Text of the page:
Israeli admits to plane incident to avoid waiting for trial

A 52-year-old Russian-born Israeli citizen was fined €450 after he pleaded guilty to charges of negligently endangering a person inside an aircraft, by causing a disturbance on board whilst drunk, to avoid being remanded in custody.

The farcical situation, whereby foreign nationals accused of minor offences are better off pleading guilty and paying a fine, in spite of being innocent, was once again highlighted during a court arraignment this afternoon.

A 52-year-old Russian-born Israeli citizen was fined €450 after he pleaded guilty to charges of negligently endangering a person inside an aircraft, by causing a disturbance on board whilst drunk, to avoid being remanded in custody.

Police Inspector Silvio Magro arraigned Boris Sapoznikov before Magistrate Consuelo Scerri Herrera this afternoon, charging him with recklessly endangering persons inside an aircraft, being drunk on board an aircraft and breaching the peace.

It is understood that when the man had arrived on a flight to Malta yesterday, he had used what was deemed to be excessive force in trying to wake up his wife, who was also drunk. Before the flight, Sapoznikov and his wife had allegedly consumed an entire bottle of vodka, which they had purchased from duty free in Israel.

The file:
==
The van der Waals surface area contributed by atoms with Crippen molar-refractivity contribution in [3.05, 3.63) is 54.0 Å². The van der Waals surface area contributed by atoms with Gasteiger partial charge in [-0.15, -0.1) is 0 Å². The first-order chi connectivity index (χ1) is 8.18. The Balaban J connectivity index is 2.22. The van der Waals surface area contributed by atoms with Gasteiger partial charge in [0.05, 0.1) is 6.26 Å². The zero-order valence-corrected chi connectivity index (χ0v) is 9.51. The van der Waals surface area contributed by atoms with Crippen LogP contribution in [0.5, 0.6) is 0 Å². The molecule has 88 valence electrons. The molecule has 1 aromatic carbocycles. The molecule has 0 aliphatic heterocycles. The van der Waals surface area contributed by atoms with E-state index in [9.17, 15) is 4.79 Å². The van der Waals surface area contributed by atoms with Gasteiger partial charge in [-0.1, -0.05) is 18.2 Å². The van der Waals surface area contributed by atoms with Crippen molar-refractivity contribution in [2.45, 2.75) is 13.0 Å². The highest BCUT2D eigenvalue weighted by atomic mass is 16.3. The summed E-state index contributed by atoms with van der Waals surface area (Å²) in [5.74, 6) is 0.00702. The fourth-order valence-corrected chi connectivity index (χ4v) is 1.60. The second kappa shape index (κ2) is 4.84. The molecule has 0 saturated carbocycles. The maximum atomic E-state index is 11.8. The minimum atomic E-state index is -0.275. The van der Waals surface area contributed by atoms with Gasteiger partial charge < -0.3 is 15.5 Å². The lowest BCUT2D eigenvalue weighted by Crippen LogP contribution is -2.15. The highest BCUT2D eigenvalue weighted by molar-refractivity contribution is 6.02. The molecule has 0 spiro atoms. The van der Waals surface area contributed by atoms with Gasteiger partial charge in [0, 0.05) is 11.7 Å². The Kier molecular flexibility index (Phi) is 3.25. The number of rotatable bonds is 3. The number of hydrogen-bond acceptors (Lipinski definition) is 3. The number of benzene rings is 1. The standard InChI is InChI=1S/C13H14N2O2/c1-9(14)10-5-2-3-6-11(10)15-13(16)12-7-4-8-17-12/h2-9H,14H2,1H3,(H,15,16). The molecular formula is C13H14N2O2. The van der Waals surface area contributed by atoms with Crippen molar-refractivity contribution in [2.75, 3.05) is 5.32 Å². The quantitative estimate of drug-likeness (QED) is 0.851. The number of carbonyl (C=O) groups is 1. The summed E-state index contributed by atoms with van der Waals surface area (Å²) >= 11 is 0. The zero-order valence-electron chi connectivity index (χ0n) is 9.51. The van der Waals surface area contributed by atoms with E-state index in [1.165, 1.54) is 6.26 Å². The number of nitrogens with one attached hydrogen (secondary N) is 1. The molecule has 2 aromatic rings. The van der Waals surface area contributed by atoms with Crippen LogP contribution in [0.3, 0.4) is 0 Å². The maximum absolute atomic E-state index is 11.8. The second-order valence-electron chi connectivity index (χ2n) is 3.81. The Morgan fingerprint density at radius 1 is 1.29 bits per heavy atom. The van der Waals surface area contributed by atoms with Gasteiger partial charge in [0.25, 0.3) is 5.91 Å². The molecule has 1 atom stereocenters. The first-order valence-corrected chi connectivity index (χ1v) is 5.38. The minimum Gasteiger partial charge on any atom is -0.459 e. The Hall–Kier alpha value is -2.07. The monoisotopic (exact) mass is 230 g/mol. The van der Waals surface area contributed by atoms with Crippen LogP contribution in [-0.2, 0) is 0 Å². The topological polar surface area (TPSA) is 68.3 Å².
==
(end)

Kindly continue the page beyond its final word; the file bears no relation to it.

Upon landing in Malta and unable to wake his sleeping wife with more subtle means, Sapoznikov is understood to have hit the woman’s head against the bulkhead. She was uninjured and did not press charges.

In court today, Sapoznikov appeared to refuse its offer to appoint a lawyer to defend him.

The man initially pleaded not guilty to the charges, telling the court, “I was drunk but I didn’t harm anyone,” through his interpreter. Magistrate Scerri Herrera however pointed out that he was not charged with harming people, but with other offences.

The Magistrate then asked him what he was pleading, initially mentioning a fine of just under €1,000. “I came to Malta for a holiday,” said Sapoznikov. “I don‘t want to go to prison. When you said €1,000, I do not have that money.”

However, when the court was about to order that he be remanded in custody, the increasingly agitated man then changed his plea to an admission. 

Sapoznikov was ordered to pay a fine of €450.

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